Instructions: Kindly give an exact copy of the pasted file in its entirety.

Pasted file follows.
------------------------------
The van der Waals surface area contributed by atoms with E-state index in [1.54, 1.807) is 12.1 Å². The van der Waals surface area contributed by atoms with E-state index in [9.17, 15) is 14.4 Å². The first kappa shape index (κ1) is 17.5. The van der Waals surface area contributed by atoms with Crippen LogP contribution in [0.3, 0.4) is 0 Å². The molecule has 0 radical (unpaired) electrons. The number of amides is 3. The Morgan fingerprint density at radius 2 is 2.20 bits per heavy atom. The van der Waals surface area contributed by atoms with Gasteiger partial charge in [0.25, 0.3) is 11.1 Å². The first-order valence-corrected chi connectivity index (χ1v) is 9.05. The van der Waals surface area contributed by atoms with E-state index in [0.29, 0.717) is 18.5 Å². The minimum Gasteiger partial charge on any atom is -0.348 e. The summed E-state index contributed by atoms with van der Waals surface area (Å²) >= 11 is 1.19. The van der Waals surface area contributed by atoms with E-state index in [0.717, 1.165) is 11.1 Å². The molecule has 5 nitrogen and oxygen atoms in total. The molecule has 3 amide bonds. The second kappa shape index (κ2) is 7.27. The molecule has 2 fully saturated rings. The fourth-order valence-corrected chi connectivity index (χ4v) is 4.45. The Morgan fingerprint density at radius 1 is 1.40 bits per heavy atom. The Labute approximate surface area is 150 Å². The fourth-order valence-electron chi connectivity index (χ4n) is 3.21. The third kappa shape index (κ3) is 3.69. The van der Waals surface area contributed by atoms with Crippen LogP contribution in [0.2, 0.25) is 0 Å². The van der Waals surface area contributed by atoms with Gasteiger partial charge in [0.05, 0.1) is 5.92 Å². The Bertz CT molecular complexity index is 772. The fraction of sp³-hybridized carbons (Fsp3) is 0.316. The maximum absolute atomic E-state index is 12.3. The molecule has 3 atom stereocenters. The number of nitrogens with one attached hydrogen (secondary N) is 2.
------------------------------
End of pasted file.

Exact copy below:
The van der Waals surface area contributed by atoms with E-state index in [1.54, 1.807) is 12.1 Å². The van der Waals surface area contributed by atoms with E-state index in [9.17, 15) is 14.4 Å². The first kappa shape index (κ1) is 17.5. The van der Waals surface area contributed by atoms with Crippen LogP contribution in [0.3, 0.4) is 0 Å². The molecule has 0 radical (unpaired) electrons. The number of amides is 3. The Morgan fingerprint density at radius 2 is 2.20 bits per heavy atom. The van der Waals surface area contributed by atoms with Gasteiger partial charge in [0.25, 0.3) is 11.1 Å². The first-order valence-corrected chi connectivity index (χ1v) is 9.05. The van der Waals surface area contributed by atoms with E-state index in [0.29, 0.717) is 18.5 Å². The minimum Gasteiger partial charge on any atom is -0.348 e. The summed E-state index contributed by atoms with van der Waals surface area (Å²) >= 11 is 1.19. The van der Waals surface area contributed by atoms with E-state index in [0.717, 1.165) is 11.1 Å². The molecule has 5 nitrogen and oxygen atoms in total. The molecule has 3 amide bonds. The second kappa shape index (κ2) is 7.27. The molecule has 2 fully saturated rings. The fourth-order valence-corrected chi connectivity index (χ4v) is 4.45. The Morgan fingerprint density at radius 1 is 1.40 bits per heavy atom. The Labute approximate surface area is 150 Å². The fourth-order valence-electron chi connectivity index (χ4n) is 3.21. The third kappa shape index (κ3) is 3.69. The van der Waals surface area contributed by atoms with Crippen LogP contribution in [0.2, 0.25) is 0 Å². The van der Waals surface area contributed by atoms with Gasteiger partial charge in [0.05, 0.1) is 5.92 Å². The Bertz CT molecular complexity index is 772. The fraction of sp³-hybridized carbons (Fsp3) is 0.316. The maximum absolute atomic E-state index is 12.3. The molecule has 3 atom stereocenters. The number of nitrogens with one attached hydrogen (secondary N) is 2.